The British State’s desire for its citizens’ private data is becoming unquenchable.
As part of a minor act of disobedience, I decided to send two Freedom of Information requests. The first to the Home Secretary asking for her email metadata. The second to the Police and Crime Commissioner for Surrey asking for her web browsing history. After all, if they can spy on me, why can’t I spy on how they’re using their taxpayer-funded computers?
Unsurprisingly, the Home Office rejected my request saying that it was “vexatious” and it was a “scattergun approach and seems solely designed for the purpose of ‘fishing’ for information without any idea of what might be revealed.”
Well duh! Of course, in so doing, they rather eloquently prove my point – trawling vast troves of data with no idea what you’re looking for is a dangerous pursuit.
What was more surprising is that Surrey Police approved my request!
I started out by making an FoI request on Twitter (a perfectly valid way to make a request).
— Terence Eden (@edent) November 1, 2015
After a few delays…
@edent Sorry for the delay. We're still processing your request & expect to send a final response within 2 weeks. Will update if any change.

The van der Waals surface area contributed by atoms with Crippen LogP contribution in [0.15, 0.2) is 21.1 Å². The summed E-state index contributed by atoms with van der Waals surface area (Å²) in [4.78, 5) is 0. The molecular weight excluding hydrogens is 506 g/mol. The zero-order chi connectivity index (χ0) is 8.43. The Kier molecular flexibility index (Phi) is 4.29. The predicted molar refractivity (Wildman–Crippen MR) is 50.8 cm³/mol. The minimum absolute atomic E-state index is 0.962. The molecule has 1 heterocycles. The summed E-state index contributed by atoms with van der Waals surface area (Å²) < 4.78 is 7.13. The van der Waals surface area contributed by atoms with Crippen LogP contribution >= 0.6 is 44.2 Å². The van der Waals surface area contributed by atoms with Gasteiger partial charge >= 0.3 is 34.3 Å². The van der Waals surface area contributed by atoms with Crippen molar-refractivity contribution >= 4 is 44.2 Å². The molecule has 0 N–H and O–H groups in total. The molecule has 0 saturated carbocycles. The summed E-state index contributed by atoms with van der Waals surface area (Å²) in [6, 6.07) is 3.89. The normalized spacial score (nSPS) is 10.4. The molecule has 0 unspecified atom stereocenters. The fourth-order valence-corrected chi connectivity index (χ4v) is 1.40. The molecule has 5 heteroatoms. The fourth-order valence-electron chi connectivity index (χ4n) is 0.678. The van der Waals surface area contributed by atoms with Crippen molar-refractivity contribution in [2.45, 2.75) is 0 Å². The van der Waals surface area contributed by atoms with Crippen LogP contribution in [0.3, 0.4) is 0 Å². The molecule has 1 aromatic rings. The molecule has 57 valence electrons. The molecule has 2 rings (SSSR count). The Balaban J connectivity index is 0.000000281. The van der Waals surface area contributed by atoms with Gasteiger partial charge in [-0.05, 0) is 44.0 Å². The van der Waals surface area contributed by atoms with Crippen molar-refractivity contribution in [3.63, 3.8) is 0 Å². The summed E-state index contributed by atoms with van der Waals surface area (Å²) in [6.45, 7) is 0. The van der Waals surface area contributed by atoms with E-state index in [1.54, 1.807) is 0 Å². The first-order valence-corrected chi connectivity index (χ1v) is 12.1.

— Surrey Police (@SurreyPolice) December 1, 2015
I received the answer…
— Surrey Police (@SurreyPolice) January 12, 2016
You can download the entire report as a PDF.
A few points to note…
- Fair play, I wasn’t expecting them to release this! It does somewhat undermine my argument that the state keeps secret information it desires from its citizens.
- It’s a PDF – so not quite open data – but good enough.
- I’m not convinced that the data are entirely accurate. Doesn’t seem like a lot of usage – and a suspicious lack of tracking data is reported (although that may well be hidden by their automated reporting tools).
- It’s possible to draw some (incorrect) conclusions from the data.
— Jacob Aron (@jjaron) January 13, 2016
— Lynne Owens (@NCA_LynneOwens) January 13, 2016
The Government want a lot more data that this – and will give it to potentially hundreds of organisations. The risk of your late night browsing sessions leaking remains high.
If you’re interested in joining the fight against the Surveillance State, please become a supporter of The Open Rights Group.